Encrypting values with AES we only need about $2^{64}$ trials until we finding an already used value (some collision). This can be done these days with easy.

To make this harder can we combine two AES to a block cipher $BC_{192}$ with $192$bit in- and output?
E.g. Given $AES_1$ with $k_1$ and $AES_2$ with key $k_2$ (both in ECB mode) and a 192-input value $v$ separated into 6 32-bit chunks (= 192 bit).
$v_i$ means the $i$'th chunk. $v_{1234}$ means a concatenation of those chunks. Same for cipher $c$. Concatenation of both would be $c_iv_j$.

$BC_{192}$ encryption something like: $$AES_1(v_{1234},k_1) = c_{1234}$$ $$AES_2(c_{34}v_{56},k_2) = c'_{34}c_{56}$$ $$AES_1(c_{1256},k_1) = c'_{1256}$$ $$AES_2(c'_{1256},k_2) = c''_{1256}$$ $$AES_1(c''_{12}c'_{34},k_1) = c'''_{12}c''_{34}$$ $$AES_2(c''_{34}c''_{56},k_2) = c'''_{34}c'''_{56}$$ $$v \rightarrow c'''_{123456}$$

Decryption would be inverse of this.

Q: Would this make collision finding harder? In best case about $2^{96}$. Is there any better/faster way without modifying the inner structure of AES?

Similar to some hashes using block cipher we could modify the keys like they do. E.g. with $c'_{34}$ at the mid part. Would that be better? $$AES_1(c_{1256},f(k_1,c'_{34})) = c'_{1256}$$ $$AES_2(c'_{1256},f(k_2,c'_{34})) = c''_{1256}$$

The adversary who wants to find a collision does know all runtime variables. This is also similar to hash function computation which also aim to reduce the collision chance. Other than for those also an inverse function (decryption) like in normal block cipher should exist. It need to be format perceiving as well.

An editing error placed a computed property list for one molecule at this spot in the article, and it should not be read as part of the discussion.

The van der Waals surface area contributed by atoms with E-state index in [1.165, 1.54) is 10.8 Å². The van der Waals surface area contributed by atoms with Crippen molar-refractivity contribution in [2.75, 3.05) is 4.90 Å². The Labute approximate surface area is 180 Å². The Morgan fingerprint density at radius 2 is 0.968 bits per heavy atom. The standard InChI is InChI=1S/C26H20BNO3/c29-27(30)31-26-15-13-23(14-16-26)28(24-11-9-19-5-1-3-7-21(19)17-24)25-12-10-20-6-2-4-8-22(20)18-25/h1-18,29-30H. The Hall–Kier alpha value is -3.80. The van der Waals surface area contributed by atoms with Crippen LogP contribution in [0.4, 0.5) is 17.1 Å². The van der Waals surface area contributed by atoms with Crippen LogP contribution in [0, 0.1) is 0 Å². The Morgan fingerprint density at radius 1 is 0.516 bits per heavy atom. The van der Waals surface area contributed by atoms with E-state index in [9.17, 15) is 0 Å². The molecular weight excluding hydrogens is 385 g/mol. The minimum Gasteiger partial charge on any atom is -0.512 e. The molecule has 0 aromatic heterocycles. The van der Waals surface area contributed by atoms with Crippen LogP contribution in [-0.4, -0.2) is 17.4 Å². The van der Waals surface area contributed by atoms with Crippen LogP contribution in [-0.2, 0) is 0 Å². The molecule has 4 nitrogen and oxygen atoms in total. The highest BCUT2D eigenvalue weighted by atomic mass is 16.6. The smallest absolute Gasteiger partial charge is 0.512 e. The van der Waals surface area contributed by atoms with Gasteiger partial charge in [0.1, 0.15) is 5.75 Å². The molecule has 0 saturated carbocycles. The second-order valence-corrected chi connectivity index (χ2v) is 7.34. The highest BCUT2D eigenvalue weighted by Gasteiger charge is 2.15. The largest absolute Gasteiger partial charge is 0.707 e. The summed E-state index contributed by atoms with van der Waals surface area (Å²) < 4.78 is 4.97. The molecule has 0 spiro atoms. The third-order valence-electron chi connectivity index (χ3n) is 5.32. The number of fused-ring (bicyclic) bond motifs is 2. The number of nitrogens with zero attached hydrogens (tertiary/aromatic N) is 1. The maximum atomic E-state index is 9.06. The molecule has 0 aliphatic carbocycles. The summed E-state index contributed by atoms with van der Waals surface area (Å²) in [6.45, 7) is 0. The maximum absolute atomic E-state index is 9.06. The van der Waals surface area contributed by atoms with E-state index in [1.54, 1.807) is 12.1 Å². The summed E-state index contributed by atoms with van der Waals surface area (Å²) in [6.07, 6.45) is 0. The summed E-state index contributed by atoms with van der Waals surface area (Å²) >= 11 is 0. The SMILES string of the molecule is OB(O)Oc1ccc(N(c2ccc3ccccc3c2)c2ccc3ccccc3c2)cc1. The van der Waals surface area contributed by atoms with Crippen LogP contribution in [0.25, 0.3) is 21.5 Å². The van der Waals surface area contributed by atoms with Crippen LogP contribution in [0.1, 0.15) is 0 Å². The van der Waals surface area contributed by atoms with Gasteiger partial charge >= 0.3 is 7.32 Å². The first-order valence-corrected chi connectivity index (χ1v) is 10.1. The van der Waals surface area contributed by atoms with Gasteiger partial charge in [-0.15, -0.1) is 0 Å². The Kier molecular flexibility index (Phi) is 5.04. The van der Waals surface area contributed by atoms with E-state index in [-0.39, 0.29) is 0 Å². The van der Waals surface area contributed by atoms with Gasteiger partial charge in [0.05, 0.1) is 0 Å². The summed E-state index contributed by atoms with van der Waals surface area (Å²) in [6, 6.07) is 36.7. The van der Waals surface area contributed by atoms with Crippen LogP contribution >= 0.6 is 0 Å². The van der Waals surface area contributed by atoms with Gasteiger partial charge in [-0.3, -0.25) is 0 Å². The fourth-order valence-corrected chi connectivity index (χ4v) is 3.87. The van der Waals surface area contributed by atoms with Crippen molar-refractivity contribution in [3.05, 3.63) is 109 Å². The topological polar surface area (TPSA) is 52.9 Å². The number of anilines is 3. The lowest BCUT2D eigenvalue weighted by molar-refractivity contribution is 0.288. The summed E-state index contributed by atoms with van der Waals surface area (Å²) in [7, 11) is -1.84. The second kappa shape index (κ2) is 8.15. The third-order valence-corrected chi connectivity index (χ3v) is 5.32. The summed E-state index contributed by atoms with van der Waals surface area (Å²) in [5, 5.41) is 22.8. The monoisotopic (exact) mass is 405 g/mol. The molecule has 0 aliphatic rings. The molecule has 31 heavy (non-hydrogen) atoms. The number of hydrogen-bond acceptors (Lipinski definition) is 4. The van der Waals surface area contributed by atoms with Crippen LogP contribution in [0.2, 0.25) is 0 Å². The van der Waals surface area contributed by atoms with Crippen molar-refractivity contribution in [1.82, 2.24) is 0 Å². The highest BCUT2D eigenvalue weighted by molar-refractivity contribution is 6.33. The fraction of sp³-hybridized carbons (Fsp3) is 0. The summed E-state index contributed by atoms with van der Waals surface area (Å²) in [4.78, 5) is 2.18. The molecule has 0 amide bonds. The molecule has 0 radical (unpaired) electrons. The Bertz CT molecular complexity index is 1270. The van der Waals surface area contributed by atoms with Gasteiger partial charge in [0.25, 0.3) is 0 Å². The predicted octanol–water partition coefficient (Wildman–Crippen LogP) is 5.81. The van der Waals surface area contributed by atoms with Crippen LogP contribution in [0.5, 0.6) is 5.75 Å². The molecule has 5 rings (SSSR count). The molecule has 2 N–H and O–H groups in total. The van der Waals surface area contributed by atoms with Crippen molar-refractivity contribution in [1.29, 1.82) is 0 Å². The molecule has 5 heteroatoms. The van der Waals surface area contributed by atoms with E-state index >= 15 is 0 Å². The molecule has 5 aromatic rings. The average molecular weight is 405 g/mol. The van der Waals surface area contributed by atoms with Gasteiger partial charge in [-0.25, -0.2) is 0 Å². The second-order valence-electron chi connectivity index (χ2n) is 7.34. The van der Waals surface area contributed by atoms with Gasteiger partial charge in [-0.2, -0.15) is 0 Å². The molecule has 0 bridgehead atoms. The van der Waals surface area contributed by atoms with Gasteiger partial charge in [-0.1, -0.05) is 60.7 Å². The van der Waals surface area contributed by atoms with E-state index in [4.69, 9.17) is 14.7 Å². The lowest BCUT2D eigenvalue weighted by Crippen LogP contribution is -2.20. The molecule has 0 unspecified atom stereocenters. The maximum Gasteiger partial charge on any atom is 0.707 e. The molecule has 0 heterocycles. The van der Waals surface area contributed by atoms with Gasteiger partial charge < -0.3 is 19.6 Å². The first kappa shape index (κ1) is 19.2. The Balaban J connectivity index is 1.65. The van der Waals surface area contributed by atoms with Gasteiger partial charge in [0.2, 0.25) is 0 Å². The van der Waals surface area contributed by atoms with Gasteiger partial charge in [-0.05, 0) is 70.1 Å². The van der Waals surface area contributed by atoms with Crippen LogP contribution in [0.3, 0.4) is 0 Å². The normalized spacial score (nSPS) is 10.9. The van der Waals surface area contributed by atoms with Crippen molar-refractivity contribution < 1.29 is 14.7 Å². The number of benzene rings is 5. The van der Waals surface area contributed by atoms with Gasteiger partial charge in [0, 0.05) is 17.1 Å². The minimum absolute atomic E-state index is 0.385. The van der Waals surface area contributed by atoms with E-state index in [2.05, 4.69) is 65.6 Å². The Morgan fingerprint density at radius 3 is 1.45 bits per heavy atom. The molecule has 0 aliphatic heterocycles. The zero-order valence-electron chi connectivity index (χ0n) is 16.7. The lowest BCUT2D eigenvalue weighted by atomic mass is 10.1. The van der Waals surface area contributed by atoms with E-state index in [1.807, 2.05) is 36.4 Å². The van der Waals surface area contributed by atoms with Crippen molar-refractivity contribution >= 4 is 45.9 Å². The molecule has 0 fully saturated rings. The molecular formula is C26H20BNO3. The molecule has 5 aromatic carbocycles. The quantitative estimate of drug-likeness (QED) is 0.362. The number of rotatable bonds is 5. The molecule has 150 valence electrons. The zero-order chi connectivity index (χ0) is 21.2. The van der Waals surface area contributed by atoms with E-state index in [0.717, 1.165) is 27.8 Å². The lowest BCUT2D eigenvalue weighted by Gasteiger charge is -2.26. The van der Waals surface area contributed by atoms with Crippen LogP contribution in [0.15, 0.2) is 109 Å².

Q2 Do such collision resistant functions have a special name in cryptography? Are there any 192-bit alternatives (or similar, up to 208 bit)?

  • $\begingroup$ Can you clarify what you mean by "an already used value (some collision)"? With a fixed key $k$, AES$(k,m)$ is a bijection, so it has no collisions. Generally, what kind of collisions do you want to avoid? $\endgroup$
    – Sam Jaques
    Jun 13, 2022 at 14:59
  • $\begingroup$ @SamJaques Person $A$ and $B$ applying the $N$-bit block cipher (with equal key) to different input values. $A$ in forward direction (encryption). $B$ in backward direction (decryption). In mean it takes about $O(2^{N/2})$ trials until a resulting value is part of the set the other person already tested (in other direction). For a block size of 128 bit this will happen too fast ($\approx 2^{64}$ trials). With a block cipher with 192-bit it would be $2^{96}$ which matches the target security (200 bit block size would be perfect). $\endgroup$
    – J. Doe
    Jun 13, 2022 at 20:09
  • $\begingroup$ 192-bit is not a very common size among block cipher (in commonly used implementations like crypto++). So I would like to use an existing one and combine them to a 192 block cipher. $\endgroup$
    – J. Doe
    Jun 13, 2022 at 20:09
  • $\begingroup$ I'm not sure what attack you're trying to avoid. If $A$ and $B$ both know the key, then they have no security guarantees against each other. If someone else, $C$, who doesn't know the key looks at what $A$ and $B$ are doing, a collision just provides $C$ with a plaintext-ciphertext pair, but AES is already supposed to be secure against this. In any case, why not use AES-192 directly? $\endgroup$
    – Sam Jaques
    Jun 14, 2022 at 8:15
  • $\begingroup$ @SamJaques AES-192 also only using a 128 block size. Rijndael does support a 192 bit block size but haven't found any commonly used - and with this trusted to be secure and fast implementation of it (also with a can-be-used-for-anything licence). $\endgroup$
    – J. Doe
    Jun 14, 2022 at 18:57


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